Title 14 of the Code of Federal Regulations (14 CFR), section 91.119, Minimum Safe Altitudes: General, is an important safety precaution and states: “Except when necessary for takeoff or landing, no person may operate an aircraft anywhere below… an altitude allowing, if a power unit fails, an emergency landing without undue hazard to persons or property on the surface.” This allows long final approaches “with power when necessary,” but overall, it is important to be no lower than an altitude from which you can glide to a safe landing area. For the purposes of this approach-and-landing discussion, it is assumed that there are no safe landing areas other than the runway.
It should be noted that the power is above idle for some landing situations, such as:
- Students first learning to land; a slower rate of descent is the result of higher power settings. In this case, the landings would be done with a target farther down the runway so a safe landing could always be made with engine failure.
- Shallower descent angle if directed by air traffic control (ATC), or a longer final approach is required. •
- High winds and/or turbulent conditions requiring a higher energy level.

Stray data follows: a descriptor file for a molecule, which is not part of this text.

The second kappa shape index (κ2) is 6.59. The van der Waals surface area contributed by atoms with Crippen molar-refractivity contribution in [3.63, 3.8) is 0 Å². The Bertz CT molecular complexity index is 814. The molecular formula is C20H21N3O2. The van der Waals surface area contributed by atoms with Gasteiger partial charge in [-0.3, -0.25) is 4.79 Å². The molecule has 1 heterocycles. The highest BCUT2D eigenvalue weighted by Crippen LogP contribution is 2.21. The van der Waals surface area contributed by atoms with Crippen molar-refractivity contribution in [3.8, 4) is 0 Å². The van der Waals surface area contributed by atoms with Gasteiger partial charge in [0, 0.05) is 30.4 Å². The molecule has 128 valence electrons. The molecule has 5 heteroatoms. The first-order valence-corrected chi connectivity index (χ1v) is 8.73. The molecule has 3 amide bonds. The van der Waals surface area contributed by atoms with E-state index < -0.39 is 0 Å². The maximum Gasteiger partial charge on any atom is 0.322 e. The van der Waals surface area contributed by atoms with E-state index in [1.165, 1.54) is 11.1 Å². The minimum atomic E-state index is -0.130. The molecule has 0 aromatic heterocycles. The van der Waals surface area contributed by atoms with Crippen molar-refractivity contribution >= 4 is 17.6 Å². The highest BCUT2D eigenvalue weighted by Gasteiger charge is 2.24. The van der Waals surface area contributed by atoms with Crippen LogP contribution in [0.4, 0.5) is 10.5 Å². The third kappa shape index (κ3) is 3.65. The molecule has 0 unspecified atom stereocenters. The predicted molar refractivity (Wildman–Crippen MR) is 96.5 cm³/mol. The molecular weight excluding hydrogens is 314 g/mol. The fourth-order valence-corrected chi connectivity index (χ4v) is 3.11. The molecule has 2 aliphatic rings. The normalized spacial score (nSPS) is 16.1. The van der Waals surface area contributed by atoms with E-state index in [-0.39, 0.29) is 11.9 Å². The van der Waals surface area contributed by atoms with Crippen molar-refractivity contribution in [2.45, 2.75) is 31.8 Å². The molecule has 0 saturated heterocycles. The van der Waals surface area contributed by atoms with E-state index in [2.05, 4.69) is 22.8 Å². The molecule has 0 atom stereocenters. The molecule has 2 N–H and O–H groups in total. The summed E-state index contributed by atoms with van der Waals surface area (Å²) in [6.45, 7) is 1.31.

For landings where throttle is required, the foot throttle is typically used so the hands can stay on the control bar while approaching the ground for this critical phase of flight. However, the hand/cruise throttle may be set above idle for specific situations as required by the pilot. Higher power settings for approaches and landings are discussed later in this chapter.
The placement of the base leg is one of the more important judgments made by the pilot in any landing approach. [Figure 11-1] The pilot must accurately judge the altitude and distance from which the descent results in landing at the desired point.
The base leg should be started at a point where the power can be brought back to idle and the WSC aircraft can glide to the landing spot at the approach speed recommended by the manufacturer. The intended landing point should not be at the end of the runway on a threshold or numbers, but beyond at the landing lines. [Figure 11-2]
This provides some margin if the landing is shorter than anticipated. For smaller runways that do not have these markings, establish an appropriate landing point beyond the start of the runway, allowing plenty of room for the after-landing roll. At much larger airports, the landing can be done farther down the runway or at a location where the pilot can taxi off the runway and not delay other air traffic behind the aircraft.